I will say more. In an attempt to feel like the others (just as a terrified young homosexual may obstinately repeat to himself that he 'has' to like girls), I often begged my father, a sober but loyal fan, to take me with him to the game. And one day, as I was observing with detachment the senseless movements down there on the field, I felt how the high noonday sun seemed to enfold men and things in a chilling light, and how before my eyes a cosmic, meaningless performance was proceeding. Later, on reading Ottiero Ottieri, I would discover that this is the sense of the 'everyday unreality', but at that time I was thirteen and I translated the experience in my own way; for the first time I doubted the existence of God and decided that the world was a pointless fiction.
Frightened, as soon as I had left the stadium, I went to confession to a wise Capuchin who told me that I certainly had an odd idea, because reliable people like Dante, Newton, Manzoni, Gioberti and Fantappié had believed in God without the slightest difficulty. Bewildered by the consensus, I postponed my religious crisis for about another decade – but I have been telling all this to indicate how, as far back as I can remember, soccer for me has been linked with the absence of purpose and the vanity of all things, and with the fact that the Supreme Being may be (or may not be) simply a hole. And perhaps for this reason I (alone, I think, among living creatures) have always associated the game of soccer with negative philosophies.
The passion of soccer
Now, however, I must say that I am not against the passion of soccer. On the contrary, I approve of it and consider it providential. Those crowds of fans, cut down by heart attacks in the grandstands, those referees who pay for a Sunday of fame by personal exposure to grievous bodily harm, those excursionists who climb, bloodstained, from the buses, wounded by shattered glass from windows smashed by stones, those celebrating young men who speed drunkenly through the streets in the evening, their banner poking from the overloaded Fiat Cinquecento, until they crash into a juggernaut truck, those athletes physically ruined by piercing sexual abstinences, those families financially destroyed after succumbing to insane scalpers, those enthusiasts whose cannon-crackers explode and blind them: They fill my heart with joy. I am in favour of soccer passion as I am in favour of drag racing, of competition between motorcycles on the edge of a cliff, and of wild parachute jumping, mystical mountain climbing, crossing oceans in rubber dinghies, Russian roulette, and the use of narcotics. Races improve the race, and all these games lead fortunately to the death of the best, allowing mankind to continue its existence serenely with normal protagonists, of average achievement. In a certain sense I could agree with the Futurists that war is the only hygiene of the world, except for one little correction: It would be, if only volunteers were allowed to wage it. Unfortunately war also involves the reluctant, and therefore it is morally inferior to spectator sports.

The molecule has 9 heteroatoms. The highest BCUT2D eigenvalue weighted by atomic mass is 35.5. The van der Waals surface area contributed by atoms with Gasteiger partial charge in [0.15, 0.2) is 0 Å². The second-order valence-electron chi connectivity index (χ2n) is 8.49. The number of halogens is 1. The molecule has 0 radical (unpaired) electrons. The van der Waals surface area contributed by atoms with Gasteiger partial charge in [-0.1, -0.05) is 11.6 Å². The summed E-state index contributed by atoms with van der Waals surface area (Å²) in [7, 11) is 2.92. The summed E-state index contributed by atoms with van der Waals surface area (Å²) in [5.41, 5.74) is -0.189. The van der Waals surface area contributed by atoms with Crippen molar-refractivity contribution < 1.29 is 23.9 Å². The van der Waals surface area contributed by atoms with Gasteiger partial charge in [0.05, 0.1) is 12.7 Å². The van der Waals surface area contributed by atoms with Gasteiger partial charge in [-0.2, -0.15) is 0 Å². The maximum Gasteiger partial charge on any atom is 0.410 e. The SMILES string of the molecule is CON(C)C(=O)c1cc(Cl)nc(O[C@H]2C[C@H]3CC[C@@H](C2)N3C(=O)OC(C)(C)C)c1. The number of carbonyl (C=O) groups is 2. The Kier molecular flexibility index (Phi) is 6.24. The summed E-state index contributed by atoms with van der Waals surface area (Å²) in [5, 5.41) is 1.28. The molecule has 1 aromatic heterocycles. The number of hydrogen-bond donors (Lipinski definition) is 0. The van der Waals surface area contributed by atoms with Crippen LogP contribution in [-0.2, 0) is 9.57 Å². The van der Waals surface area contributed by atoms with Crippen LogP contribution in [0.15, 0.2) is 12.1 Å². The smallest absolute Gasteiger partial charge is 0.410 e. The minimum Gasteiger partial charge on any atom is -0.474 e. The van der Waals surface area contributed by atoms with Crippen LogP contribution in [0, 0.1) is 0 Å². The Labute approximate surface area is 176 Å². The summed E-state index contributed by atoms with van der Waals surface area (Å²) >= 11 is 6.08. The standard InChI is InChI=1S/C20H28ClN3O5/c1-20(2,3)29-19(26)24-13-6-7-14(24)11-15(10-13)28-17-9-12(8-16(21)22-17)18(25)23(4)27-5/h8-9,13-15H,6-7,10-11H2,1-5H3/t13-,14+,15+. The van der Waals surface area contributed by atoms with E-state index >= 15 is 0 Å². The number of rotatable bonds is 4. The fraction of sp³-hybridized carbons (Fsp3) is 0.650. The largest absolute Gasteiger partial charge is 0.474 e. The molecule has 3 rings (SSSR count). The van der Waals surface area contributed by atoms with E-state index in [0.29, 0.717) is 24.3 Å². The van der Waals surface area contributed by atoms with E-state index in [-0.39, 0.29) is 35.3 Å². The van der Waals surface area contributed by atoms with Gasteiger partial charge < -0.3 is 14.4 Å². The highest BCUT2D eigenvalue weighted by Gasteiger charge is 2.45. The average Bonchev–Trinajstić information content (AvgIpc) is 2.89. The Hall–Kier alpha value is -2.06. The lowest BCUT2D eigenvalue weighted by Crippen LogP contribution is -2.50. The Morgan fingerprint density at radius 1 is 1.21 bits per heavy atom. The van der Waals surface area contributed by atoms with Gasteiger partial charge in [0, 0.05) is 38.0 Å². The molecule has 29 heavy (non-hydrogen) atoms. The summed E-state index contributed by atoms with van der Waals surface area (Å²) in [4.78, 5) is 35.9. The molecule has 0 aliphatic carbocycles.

For I am speaking of spectator sports, mind you, not of sport. Sport, in the sense of a situation in which one person, with no financial incentive, and employing his own body directly, performs physical exercises in which he exerts his muscles, causes his blood to circulate and his lungs to work to their fullest capacity: sport, as I was saying, is something very beautiful, at least as beautiful as sex, philosophical reflection, and pitching pennies.